A recent article in the online publication Shelf Awareness, professional version, compiled some very interesting data and analysis on how people discover books. As you can imagine, how people go about deciding which books to read and buy has changed dramatically over the past ten years.
According to the article entitled “Lost and Found: Trends in Book Discovery,” two years ago 35% of all book discoveries were made in “brick-and-mortar” bookstores as opposed to only 17% this year. Shelf Awareness identifies this change in behavior as a result of the newfound significance of the e-book/e-reader in reading habits and the fall of Borders.
At the same time, however, the role of personal recommendations in helping people discover books appears to be growing and evolving. Whereas two years ago 14% of book discoveries came through personal interactions, this year that figure is up to 22%. Intriguingly, three-fourths of these personal recommendations still came from face to face interactions, as opposed to social media venues, like one might expect.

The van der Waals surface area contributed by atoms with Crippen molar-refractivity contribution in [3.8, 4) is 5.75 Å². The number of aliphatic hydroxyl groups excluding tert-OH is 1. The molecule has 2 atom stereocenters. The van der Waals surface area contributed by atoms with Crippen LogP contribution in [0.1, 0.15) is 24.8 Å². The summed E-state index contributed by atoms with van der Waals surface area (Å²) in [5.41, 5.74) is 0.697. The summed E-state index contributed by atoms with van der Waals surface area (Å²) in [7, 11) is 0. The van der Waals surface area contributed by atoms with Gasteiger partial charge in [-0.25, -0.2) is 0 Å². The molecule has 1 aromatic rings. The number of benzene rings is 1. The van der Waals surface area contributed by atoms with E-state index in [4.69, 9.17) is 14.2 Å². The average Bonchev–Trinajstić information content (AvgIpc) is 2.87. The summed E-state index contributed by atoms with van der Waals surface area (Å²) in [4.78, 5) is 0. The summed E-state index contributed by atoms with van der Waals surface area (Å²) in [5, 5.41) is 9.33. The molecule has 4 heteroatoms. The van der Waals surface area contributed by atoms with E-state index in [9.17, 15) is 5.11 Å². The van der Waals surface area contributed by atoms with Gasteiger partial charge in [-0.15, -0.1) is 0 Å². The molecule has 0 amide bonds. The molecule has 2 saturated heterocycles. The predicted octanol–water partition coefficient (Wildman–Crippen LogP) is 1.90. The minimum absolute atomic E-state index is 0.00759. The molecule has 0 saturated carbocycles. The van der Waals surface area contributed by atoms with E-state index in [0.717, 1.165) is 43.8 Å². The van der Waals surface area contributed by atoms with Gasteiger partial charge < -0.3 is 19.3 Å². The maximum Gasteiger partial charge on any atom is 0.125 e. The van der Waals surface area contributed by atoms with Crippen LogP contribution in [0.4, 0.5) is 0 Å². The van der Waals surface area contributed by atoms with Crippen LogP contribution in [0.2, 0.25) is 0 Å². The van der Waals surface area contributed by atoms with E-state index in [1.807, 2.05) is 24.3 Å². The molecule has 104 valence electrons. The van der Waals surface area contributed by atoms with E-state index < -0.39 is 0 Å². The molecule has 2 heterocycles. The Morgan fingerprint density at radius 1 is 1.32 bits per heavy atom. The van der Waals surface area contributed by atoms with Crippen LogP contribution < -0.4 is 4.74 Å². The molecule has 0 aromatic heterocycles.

The article did not elaborate on the role of new websites such as “goodreads” in helping people discover books.
Peter Hildick-Smith, founder and president of the Codex group which organized the study, suggests this is a sign reading and book discovery have become a “hybrid world.”
Traditional forms of book discovery and more modern ones seem to be coexisting rather than competing.
In the end, it could be possible that everyone wins. With new methods of book discovery complementing older ones, readers have more ways than ever to find books which interest them easily and efficiently.
For more in-depth information, check out “Lost and Found: Trends in Book Discovery”: